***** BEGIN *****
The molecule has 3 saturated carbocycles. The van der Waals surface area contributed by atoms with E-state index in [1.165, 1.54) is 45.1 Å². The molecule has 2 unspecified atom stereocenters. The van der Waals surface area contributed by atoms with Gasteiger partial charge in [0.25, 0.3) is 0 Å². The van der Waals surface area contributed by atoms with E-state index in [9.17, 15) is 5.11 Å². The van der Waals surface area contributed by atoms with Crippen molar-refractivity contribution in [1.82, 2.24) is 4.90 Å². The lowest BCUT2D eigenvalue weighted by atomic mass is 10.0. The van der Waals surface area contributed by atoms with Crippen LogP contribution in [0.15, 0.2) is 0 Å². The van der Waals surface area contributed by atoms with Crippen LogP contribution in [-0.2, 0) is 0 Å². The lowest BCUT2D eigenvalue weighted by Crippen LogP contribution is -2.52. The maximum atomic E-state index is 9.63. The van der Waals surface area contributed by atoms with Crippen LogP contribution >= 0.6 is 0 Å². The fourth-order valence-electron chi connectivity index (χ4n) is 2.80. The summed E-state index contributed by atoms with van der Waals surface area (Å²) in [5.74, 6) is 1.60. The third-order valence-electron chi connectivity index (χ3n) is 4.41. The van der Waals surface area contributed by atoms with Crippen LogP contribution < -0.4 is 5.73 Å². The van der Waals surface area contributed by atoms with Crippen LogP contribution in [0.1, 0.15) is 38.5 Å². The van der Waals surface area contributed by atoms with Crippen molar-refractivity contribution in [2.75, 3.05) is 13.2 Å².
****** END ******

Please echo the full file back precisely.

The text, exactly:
The molecule has 3 saturated carbocycles. The van der Waals surface area contributed by atoms with E-state index in [1.165, 1.54) is 45.1 Å². The molecule has 2 unspecified atom stereocenters. The van der Waals surface area contributed by atoms with Gasteiger partial charge in [0.25, 0.3) is 0 Å². The van der Waals surface area contributed by atoms with E-state index in [9.17, 15) is 5.11 Å². The van der Waals surface area contributed by atoms with Crippen molar-refractivity contribution in [1.82, 2.24) is 4.90 Å². The lowest BCUT2D eigenvalue weighted by atomic mass is 10.0. The van der Waals surface area contributed by atoms with Crippen LogP contribution in [0.15, 0.2) is 0 Å². The van der Waals surface area contributed by atoms with Crippen LogP contribution in [-0.2, 0) is 0 Å². The lowest BCUT2D eigenvalue weighted by Crippen LogP contribution is -2.52. The maximum atomic E-state index is 9.63. The van der Waals surface area contributed by atoms with Crippen LogP contribution >= 0.6 is 0 Å². The fourth-order valence-electron chi connectivity index (χ4n) is 2.80. The summed E-state index contributed by atoms with van der Waals surface area (Å²) in [5.74, 6) is 1.60. The third-order valence-electron chi connectivity index (χ3n) is 4.41. The van der Waals surface area contributed by atoms with Crippen LogP contribution < -0.4 is 5.73 Å². The van der Waals surface area contributed by atoms with Crippen LogP contribution in [0.1, 0.15) is 38.5 Å². The van der Waals surface area contributed by atoms with Crippen molar-refractivity contribution in [2.75, 3.05) is 13.2 Å².